Just ten minutes away from Ribadeo was a major natural attraction called A Praia das Cathedrais. This consists of an expansive beach which has arching rock formations with echoes of Gothic architecture. The photos I had viewed prior to our visit had me very excited. Unfortunately due to the tide being high we were not able to get a good angle for photos of the formations. I would make two points. Regardless of the tide situation it is still a beautiful spot and worth a visit at any time. However if you are spending time in this area I would check out the best time of day to go. Such are the vagaries of being on a whistle-stop tour.
Accommodation had been difficult to get in Vivero so Brian had booked us into a wee town which was 15 minutes further west called O Vicido. This proved to be a good move. Vivero has a nice sea front but we had had a busy so found a bakery with excellent tuna empanadas and settled into our smart modern Air BnB in O Vicido (pop. 2700). We had a fabulous evening down at the town port. There was only really the one restaurant called La Bodeguita del Puerto. Sitting outside right at the port we had scallops, swordfish and tuna. Add wine, water, desserts and coffee. All for 30 euros a head. Amazing!
Thursday 28th September
Our next lodging was to be in A Coruna. There was a quick but boring route inland via motorway, so we decided to take the more scenic, coastal route. Our host had recommended that we visit a local viewpoint which looks over the Vivero estuary. This involved heading back east for about ten minutes. We parked off road and took a twenty minute walk through a wood. It was sunny but cool. We had excellent views from the recommended spot which is called Punta Socrasto. It was well worth the detour and I hope you like the photos.
We then headed towards Ortigueira but it didn't look that exciting so we carried on to Cedeira. The narrow streets proved challenging for out large vehicle but we'll draw a line over that! We went up the hill and took a photo over the town before moving on. We didn't stop in Valdovina but had a late lunch in Ferrol. We had octopus so fresh it was virtually jumping off the plate plus a Russian salad and a plate of pork which was perfectly cooked. By this stage we were getting tired of stops so took the quickest route to A Coruna. I should mention that this days travelling was pretty much what I was expecting from this trip. We had beautiful coastline with stunning beaches both small and large and little inlets everywhere. Fantastic scenery.
Our apartment in A Coruna was right up near the headland and was about fifteen minutes' walk from the oldest working lighthouse in the world. The apartment was on the 6th floor with a good view over the city. After a cuppa I headed out and had a wee gander at the Hercules Tower Lighthouse. Originally built in the second century; the present structure dates back to the eighteenth century.
In the evening we walked about four doors down to La Maritima restaurant, recommended by out host. We sat outside overlooking the bay and our kindly waiter talked us out of over purchasing food. A solid meal and trimmings for 20 euros per head. Recommended!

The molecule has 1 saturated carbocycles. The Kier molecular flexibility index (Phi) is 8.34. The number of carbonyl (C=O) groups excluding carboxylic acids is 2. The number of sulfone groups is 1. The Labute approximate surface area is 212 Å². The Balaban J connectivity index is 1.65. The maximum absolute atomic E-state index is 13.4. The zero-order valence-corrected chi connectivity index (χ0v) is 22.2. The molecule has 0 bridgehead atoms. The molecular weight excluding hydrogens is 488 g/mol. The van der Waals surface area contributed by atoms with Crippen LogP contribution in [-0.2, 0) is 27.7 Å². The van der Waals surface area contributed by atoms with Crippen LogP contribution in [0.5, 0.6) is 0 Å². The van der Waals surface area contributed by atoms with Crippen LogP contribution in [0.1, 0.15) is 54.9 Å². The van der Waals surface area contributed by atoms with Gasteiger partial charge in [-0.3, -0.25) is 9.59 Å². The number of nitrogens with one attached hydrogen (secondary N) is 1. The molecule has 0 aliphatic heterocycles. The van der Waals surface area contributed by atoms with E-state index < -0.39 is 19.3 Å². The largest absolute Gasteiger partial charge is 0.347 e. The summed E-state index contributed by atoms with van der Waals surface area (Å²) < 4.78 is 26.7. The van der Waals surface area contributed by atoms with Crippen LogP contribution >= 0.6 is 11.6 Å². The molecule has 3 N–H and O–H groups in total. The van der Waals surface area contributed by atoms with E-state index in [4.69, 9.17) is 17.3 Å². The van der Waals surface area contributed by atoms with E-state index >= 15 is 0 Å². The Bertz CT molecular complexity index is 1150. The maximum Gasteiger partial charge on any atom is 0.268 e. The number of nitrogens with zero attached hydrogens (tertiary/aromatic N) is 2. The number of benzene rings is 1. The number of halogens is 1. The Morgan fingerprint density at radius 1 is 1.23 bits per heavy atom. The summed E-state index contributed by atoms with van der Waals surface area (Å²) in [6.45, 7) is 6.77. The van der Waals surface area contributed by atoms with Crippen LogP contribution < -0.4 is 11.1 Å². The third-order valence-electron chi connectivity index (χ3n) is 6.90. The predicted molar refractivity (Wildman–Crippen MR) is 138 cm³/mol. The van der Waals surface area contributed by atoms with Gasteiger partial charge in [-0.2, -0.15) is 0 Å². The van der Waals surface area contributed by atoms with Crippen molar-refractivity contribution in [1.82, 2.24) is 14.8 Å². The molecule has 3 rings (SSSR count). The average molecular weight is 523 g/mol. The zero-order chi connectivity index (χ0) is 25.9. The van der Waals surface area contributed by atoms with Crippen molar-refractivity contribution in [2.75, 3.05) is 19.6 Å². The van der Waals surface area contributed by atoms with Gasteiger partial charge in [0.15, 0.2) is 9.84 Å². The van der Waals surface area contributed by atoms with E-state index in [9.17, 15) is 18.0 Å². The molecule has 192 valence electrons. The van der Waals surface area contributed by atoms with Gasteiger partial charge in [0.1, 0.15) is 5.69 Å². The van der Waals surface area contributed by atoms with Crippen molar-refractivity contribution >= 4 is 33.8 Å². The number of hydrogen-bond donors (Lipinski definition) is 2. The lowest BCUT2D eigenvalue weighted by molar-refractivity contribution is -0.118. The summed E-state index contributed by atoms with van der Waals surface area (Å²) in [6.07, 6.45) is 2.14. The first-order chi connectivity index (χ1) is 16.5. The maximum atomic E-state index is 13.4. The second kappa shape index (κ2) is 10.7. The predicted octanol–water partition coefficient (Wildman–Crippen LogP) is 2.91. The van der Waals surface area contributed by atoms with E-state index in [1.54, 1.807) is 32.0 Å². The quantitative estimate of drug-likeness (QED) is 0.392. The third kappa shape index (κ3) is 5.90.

Friday 29th September
Time for a full days sightseeing in A Coruna. Unusually, it had been drizzling early morning but we set off into town and it went off. There were surfers on the town beach but not many waves. A Coruna was called The City of Glass by sailors due to the glass balconies which were a feature of its architecture.
We started at the Plaza Maria Pita, which has the Town Hall and a statue of the eponymous Maria who defended the place against the English led by Francis Drake. A cruise ship was in so there were lots of tourists about. We walked along the marina to Castillo de San Antonio. The castle is out on an isthmus and was built in the sixteenth century for defence of the town. Its only two euros for seniors and there are good views over the town and waterfront from the top. Next stop was the Jardins San Carlo which has the grave of Lieutenant-General Sir John Moore. This gent hails from Glasgow and was killed in 1809 at the Battle of Elvina. There is a famous poem about him should you care to look it up. The place was closed but I managed to get a photo through the gates.
After having tapas in the Town Square (try Pastichio: like lasagne but with ham - delicious!), we wandered up the east side of the peninsula. The views were amazing and there are lots of little beaches everywhere. Coming around the headland we came across Menhirs for Peace. These are sculpture created in 1994 and invite interaction and contemplation. You can view the Hercules Lighthouse through the square holes cut into the store. We didn't go up into the Lighthouse. It is part of a large complex and as we approached it we found that the ticket office was a long way off. Having done a full day's touring and with the strong heat we decided to call it a day. I'm sure that there are good views from the top but of you go work out where the ticket place is first!
In the evening we went to Restaurante O Fado, which was in our street. It was recommended in Brian's Eyewitness Northern Spain guide. It did not disappoint. The house speciality was seafood paella and the portion for four people cost 32 euros. Needless to say we had no problem polishing it off. The desserts were home-made. A great restaurant with a local family feel.
The final part of the trip takes us to Santiago and then back inland to Bilbao via Lugo, Leon and Burgos. I hope you enjoy the blog and photos from this amazing part of Spain. Final blog and photos will follow.
All the best